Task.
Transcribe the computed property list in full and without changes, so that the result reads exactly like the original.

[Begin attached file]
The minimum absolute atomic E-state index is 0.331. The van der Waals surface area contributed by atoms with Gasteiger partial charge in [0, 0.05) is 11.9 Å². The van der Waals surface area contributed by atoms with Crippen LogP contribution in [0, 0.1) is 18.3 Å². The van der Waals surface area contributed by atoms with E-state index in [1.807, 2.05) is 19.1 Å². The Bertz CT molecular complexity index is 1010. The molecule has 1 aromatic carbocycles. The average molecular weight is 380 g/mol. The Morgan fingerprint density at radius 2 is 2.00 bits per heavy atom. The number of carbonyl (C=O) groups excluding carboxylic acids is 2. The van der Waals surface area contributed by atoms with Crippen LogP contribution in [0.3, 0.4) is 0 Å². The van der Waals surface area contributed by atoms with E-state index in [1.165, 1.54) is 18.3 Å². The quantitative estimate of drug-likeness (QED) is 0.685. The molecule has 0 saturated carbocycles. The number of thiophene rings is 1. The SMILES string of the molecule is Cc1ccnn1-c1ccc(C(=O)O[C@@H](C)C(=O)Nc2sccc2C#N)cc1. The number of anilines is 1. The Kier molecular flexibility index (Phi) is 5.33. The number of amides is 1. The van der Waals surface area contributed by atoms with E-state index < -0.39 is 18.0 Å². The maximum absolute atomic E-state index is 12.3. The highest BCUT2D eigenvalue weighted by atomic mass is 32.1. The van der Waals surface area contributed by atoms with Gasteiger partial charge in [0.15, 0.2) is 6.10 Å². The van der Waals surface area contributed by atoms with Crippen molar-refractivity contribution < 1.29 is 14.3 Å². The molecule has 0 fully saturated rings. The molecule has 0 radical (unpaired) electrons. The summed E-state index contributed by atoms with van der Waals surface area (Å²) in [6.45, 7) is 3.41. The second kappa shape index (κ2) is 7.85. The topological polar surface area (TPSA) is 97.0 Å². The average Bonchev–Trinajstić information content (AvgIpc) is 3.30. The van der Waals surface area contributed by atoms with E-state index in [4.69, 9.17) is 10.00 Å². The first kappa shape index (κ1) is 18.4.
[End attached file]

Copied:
The minimum absolute atomic E-state index is 0.331. The van der Waals surface area contributed by atoms with Gasteiger partial charge in [0, 0.05) is 11.9 Å². The van der Waals surface area contributed by atoms with Crippen LogP contribution in [0, 0.1) is 18.3 Å². The van der Waals surface area contributed by atoms with E-state index in [1.807, 2.05) is 19.1 Å². The Bertz CT molecular complexity index is 1010. The molecule has 1 aromatic carbocycles. The average molecular weight is 380 g/mol. The Morgan fingerprint density at radius 2 is 2.00 bits per heavy atom. The number of carbonyl (C=O) groups excluding carboxylic acids is 2. The van der Waals surface area contributed by atoms with Crippen LogP contribution in [0.3, 0.4) is 0 Å². The van der Waals surface area contributed by atoms with E-state index in [1.165, 1.54) is 18.3 Å². The quantitative estimate of drug-likeness (QED) is 0.685. The molecule has 0 saturated carbocycles. The number of thiophene rings is 1. The SMILES string of the molecule is Cc1ccnn1-c1ccc(C(=O)O[C@@H](C)C(=O)Nc2sccc2C#N)cc1. The number of anilines is 1. The Kier molecular flexibility index (Phi) is 5.33. The number of amides is 1. The van der Waals surface area contributed by atoms with E-state index < -0.39 is 18.0 Å². The maximum absolute atomic E-state index is 12.3. The highest BCUT2D eigenvalue weighted by atomic mass is 32.1. The van der Waals surface area contributed by atoms with Gasteiger partial charge in [0.15, 0.2) is 6.10 Å². The van der Waals surface area contributed by atoms with Crippen molar-refractivity contribution < 1.29 is 14.3 Å². The molecule has 0 fully saturated rings. The molecule has 0 radical (unpaired) electrons. The summed E-state index contributed by atoms with van der Waals surface area (Å²) in [6.45, 7) is 3.41. The second kappa shape index (κ2) is 7.85. The topological polar surface area (TPSA) is 97.0 Å². The average Bonchev–Trinajstić information content (AvgIpc) is 3.30. The van der Waals surface area contributed by atoms with E-state index in [4.69, 9.17) is 10.00 Å². The first kappa shape index (κ1) is 18.4.